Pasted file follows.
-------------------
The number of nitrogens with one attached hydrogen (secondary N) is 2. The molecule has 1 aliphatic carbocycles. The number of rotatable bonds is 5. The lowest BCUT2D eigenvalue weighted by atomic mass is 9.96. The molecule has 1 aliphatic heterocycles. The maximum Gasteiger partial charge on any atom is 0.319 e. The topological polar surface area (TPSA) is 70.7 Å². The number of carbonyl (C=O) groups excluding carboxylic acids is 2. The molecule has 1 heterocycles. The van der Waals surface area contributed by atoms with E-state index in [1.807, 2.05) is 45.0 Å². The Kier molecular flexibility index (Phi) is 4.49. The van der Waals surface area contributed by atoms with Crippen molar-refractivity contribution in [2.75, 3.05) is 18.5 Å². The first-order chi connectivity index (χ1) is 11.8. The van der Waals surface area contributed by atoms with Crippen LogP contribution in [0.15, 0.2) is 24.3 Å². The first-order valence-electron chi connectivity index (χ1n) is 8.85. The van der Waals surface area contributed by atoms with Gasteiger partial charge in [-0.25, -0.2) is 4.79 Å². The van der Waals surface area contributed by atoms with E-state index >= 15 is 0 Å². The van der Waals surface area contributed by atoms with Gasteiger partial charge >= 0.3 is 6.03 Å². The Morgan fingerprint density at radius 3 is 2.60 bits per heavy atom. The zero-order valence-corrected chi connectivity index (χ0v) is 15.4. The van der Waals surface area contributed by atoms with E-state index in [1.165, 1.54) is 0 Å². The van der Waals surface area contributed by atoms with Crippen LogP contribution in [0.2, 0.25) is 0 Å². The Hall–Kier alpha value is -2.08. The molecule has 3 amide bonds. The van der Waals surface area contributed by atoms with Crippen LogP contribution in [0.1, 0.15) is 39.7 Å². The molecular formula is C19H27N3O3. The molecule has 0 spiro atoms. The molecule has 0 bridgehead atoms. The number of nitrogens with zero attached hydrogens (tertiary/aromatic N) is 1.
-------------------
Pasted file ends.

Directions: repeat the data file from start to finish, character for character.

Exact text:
The number of nitrogens with one attached hydrogen (secondary N) is 2. The molecule has 1 aliphatic carbocycles. The number of rotatable bonds is 5. The lowest BCUT2D eigenvalue weighted by atomic mass is 9.96. The molecule has 1 aliphatic heterocycles. The maximum Gasteiger partial charge on any atom is 0.319 e. The topological polar surface area (TPSA) is 70.7 Å². The number of carbonyl (C=O) groups excluding carboxylic acids is 2. The molecule has 1 heterocycles. The van der Waals surface area contributed by atoms with E-state index in [1.807, 2.05) is 45.0 Å². The Kier molecular flexibility index (Phi) is 4.49. The van der Waals surface area contributed by atoms with Crippen molar-refractivity contribution in [2.75, 3.05) is 18.5 Å². The first-order chi connectivity index (χ1) is 11.8. The van der Waals surface area contributed by atoms with Crippen LogP contribution in [0.15, 0.2) is 24.3 Å². The first-order valence-electron chi connectivity index (χ1n) is 8.85. The van der Waals surface area contributed by atoms with Gasteiger partial charge in [-0.25, -0.2) is 4.79 Å². The van der Waals surface area contributed by atoms with E-state index >= 15 is 0 Å². The van der Waals surface area contributed by atoms with Gasteiger partial charge >= 0.3 is 6.03 Å². The Morgan fingerprint density at radius 3 is 2.60 bits per heavy atom. The zero-order valence-corrected chi connectivity index (χ0v) is 15.4. The van der Waals surface area contributed by atoms with E-state index in [1.165, 1.54) is 0 Å². The van der Waals surface area contributed by atoms with Crippen LogP contribution in [0.2, 0.25) is 0 Å². The Hall–Kier alpha value is -2.08. The molecule has 3 amide bonds. The van der Waals surface area contributed by atoms with Crippen LogP contribution in [0.1, 0.15) is 39.7 Å². The molecular formula is C19H27N3O3. The molecule has 0 spiro atoms. The molecule has 0 bridgehead atoms. The number of nitrogens with zero attached hydrogens (tertiary/aromatic N) is 1.